An income tax treaty between the United States and Italy has taken effect after a decade-long delay.
Originally approved by the U.S. Senate in 1999, the treaty officially entered into force Thursday when representatives of the two governments exchanged ratification documents at an event in Rome. The treaty enforcement will improve exchange of information, solidify mechanisms to resolve disputes, and reduce taxes on U.S. businesses operating in Italy.
Provisions of the tax treaty with Italy include:
A limit of 5 percent on source-country withholding tax on certain direct dividends and a limit of 15 percent on source-country withholding tax on all other dividends;
Elimination of source-country withholding tax on certain interest paid to, guaranteed or insured by qualified governmental entities; interest paid with respect to a sale on credit of goods, merchandise, services or industrial, commercial or scientific equipment; and a limit of 10 percent on source-country withholding tax on all other interest;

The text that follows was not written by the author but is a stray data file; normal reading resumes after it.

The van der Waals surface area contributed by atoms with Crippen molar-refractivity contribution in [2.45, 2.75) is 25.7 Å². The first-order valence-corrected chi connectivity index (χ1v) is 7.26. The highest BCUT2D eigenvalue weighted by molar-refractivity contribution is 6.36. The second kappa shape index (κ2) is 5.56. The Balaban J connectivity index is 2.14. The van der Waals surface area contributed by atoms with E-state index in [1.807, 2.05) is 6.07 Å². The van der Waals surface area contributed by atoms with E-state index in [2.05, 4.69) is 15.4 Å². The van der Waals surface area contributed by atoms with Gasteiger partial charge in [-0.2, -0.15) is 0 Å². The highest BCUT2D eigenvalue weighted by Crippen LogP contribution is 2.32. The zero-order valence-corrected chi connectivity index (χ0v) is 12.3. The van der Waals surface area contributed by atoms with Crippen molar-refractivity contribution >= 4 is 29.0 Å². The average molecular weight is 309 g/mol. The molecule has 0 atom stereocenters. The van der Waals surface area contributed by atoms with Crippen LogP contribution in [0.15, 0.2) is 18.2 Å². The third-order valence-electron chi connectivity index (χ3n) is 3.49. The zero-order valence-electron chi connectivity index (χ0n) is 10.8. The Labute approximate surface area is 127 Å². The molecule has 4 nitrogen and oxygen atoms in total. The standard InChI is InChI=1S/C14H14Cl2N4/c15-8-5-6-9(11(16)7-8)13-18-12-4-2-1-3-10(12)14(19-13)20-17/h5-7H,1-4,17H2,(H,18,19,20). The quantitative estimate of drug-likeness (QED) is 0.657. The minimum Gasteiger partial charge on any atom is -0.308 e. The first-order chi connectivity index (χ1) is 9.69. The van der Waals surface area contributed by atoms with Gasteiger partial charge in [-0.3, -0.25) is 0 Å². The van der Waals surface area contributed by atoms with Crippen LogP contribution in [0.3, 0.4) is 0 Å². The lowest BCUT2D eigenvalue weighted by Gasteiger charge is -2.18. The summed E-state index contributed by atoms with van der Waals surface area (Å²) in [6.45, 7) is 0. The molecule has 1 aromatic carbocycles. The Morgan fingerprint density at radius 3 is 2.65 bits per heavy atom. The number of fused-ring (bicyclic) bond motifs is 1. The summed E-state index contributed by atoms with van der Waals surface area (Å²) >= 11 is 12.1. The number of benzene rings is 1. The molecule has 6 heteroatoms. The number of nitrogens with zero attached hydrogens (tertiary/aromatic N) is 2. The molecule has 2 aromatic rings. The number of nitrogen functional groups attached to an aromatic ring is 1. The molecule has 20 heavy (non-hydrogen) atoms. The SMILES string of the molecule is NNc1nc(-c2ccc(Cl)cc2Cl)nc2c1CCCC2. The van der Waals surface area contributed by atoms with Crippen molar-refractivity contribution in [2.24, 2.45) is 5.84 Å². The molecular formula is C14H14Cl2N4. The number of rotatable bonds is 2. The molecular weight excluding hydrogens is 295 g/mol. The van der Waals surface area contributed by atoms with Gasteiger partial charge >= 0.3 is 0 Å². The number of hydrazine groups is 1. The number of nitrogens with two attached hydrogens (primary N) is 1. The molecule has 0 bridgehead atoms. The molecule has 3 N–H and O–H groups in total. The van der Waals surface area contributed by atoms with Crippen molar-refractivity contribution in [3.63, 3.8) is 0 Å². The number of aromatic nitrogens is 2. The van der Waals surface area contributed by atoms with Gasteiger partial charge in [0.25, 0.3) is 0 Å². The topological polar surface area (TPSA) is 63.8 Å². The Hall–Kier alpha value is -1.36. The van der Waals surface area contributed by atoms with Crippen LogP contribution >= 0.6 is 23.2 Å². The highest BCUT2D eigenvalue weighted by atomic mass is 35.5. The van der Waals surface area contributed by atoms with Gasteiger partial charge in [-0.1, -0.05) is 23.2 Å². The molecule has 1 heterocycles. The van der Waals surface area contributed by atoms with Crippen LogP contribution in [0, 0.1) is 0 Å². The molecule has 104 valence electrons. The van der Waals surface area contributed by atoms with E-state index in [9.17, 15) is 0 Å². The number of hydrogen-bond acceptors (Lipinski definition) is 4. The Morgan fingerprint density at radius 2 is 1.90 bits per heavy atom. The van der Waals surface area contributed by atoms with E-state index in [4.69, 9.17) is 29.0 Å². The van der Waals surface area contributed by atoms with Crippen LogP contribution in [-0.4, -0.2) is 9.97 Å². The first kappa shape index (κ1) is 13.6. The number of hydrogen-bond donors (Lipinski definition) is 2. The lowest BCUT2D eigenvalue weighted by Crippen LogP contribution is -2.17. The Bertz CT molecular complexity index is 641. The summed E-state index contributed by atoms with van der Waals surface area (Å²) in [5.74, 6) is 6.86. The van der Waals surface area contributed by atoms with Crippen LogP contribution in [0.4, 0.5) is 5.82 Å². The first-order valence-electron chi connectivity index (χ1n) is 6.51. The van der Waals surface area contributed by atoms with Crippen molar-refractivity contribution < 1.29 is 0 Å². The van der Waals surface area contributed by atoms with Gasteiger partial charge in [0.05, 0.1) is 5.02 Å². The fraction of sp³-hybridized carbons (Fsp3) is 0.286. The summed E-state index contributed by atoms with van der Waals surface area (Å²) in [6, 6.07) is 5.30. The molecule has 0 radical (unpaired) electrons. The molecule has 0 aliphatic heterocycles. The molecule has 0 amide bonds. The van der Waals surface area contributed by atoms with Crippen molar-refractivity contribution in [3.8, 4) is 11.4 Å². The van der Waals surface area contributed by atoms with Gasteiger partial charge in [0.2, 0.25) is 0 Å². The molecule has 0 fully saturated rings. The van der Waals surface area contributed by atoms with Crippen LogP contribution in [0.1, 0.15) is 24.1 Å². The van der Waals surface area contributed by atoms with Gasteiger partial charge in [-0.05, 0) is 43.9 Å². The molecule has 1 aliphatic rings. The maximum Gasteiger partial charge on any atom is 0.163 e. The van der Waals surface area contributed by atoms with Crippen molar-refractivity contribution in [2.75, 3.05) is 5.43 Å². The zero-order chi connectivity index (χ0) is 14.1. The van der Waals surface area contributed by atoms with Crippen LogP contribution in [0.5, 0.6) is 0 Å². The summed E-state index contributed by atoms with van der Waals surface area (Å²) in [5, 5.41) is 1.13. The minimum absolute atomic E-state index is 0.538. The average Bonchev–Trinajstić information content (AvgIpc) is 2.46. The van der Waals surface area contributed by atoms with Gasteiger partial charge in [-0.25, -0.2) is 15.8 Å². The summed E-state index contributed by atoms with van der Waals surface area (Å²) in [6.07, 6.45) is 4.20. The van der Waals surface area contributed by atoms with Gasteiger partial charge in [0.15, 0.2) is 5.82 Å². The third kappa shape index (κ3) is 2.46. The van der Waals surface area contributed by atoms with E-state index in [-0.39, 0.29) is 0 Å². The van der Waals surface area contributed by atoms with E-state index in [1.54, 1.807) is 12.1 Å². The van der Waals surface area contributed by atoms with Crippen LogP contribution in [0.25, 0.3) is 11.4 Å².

Elimination of source-country withholding tax on royalties for certain literary, artistic or scientific works; a limit of 5 percent source-country withholding tax on royalties for the use of, or the right to use, computer software or industrial, commercial or scientific equipment; and a limit of 8 percent on source-country withholding tax on all other royalties; and,
A comprehensive limitation on benefits provision.
With respect to taxes withheld at source, the new treaty shall have effect for amounts paid or credited on or after Feb. 1, 2010. For all other taxes, the new treaty will cover taxable years starting Jan. 1, 2010.
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